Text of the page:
7. Bo Moore • Galvanize's in-house journalist • Interviews Galvanize faculty and members to tell their stories in interesting, informative ways • Breaks down technical topics into digestible content • Former Wired journalist • Karaoke enthusiast
  8. Unique Challenges Highly Diverse Audience Highly Technical Concepts Lots of Competition (i.e., there’s already a ton of great stuff out there on programming, data science, and startups) Unique Advantages Have experts in various fields on our instructional team Have awesome students who are excited to share their work Experienced content team with a diverse skill set (video, journalism, PR, SEO, etc.)
  9. Not Everything You Do is Interesting Try not to drink too much of the company Kool Aid. Ask yourself: “Would I care about this if I didn’t work here?”
  10. Let’s go over content that probably won't drive repeat traffic. Also, this kind of stuff is generally just boring and not very fun to read or write.
  11. Announcements New features Your newest round of funding A new company partnership (even if it’s with a big company) An awesome new hire
  12. This kind of content is still valuable (and necessary at times), but don’t count on it to drive repeat traffic. Put it in a press release and get reporters to cover it. No one goes to a company blog to read press releases.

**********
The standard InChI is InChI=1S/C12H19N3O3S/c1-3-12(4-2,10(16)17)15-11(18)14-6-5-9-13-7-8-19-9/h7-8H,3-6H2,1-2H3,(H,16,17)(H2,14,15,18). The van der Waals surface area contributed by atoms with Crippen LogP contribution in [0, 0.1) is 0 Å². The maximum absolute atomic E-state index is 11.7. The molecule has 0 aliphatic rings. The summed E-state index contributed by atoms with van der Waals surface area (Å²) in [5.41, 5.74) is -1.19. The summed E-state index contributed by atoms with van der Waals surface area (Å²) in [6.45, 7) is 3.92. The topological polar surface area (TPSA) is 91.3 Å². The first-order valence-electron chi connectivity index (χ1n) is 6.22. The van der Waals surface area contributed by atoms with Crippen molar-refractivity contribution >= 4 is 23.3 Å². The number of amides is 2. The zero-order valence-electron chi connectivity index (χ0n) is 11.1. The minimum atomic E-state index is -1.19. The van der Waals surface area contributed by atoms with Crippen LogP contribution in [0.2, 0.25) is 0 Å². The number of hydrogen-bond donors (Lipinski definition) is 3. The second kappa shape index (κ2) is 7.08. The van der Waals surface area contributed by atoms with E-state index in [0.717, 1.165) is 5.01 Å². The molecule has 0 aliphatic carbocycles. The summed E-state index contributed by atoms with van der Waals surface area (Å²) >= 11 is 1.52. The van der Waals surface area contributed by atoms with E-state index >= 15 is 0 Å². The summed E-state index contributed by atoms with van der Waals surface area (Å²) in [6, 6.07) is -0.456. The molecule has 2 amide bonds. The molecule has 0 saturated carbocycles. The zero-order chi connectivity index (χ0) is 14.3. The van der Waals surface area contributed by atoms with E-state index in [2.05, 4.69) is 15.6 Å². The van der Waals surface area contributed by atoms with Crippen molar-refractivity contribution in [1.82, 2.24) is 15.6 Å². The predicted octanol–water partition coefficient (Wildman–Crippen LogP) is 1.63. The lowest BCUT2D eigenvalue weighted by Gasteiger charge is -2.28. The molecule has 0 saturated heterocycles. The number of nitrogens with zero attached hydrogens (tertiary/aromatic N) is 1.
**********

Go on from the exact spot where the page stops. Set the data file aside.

13. Anything that’s selling your company way too hard 3 tips for using our NEW FEATURE 3 reasons why you should use our product A thought leadership piece by your CEO that’s basically an advertisement
  14. This kind of content is just plain lazy and ill-informed. The goal is to write stuff people want to read and share – not hit people over the head with your company’s product.
  15. So how do you figure out how out what to write?
  16. Come up with a Content Hypothesis Before You Write Anything
  17. Just like you wouldn’t build a feature without doing customer research first, you shouldn’t write anything without doing audience research first.
  18. e Places to do Audience Research • Quora (top questions)
 Caveat, beware of tunnel vision • Market Research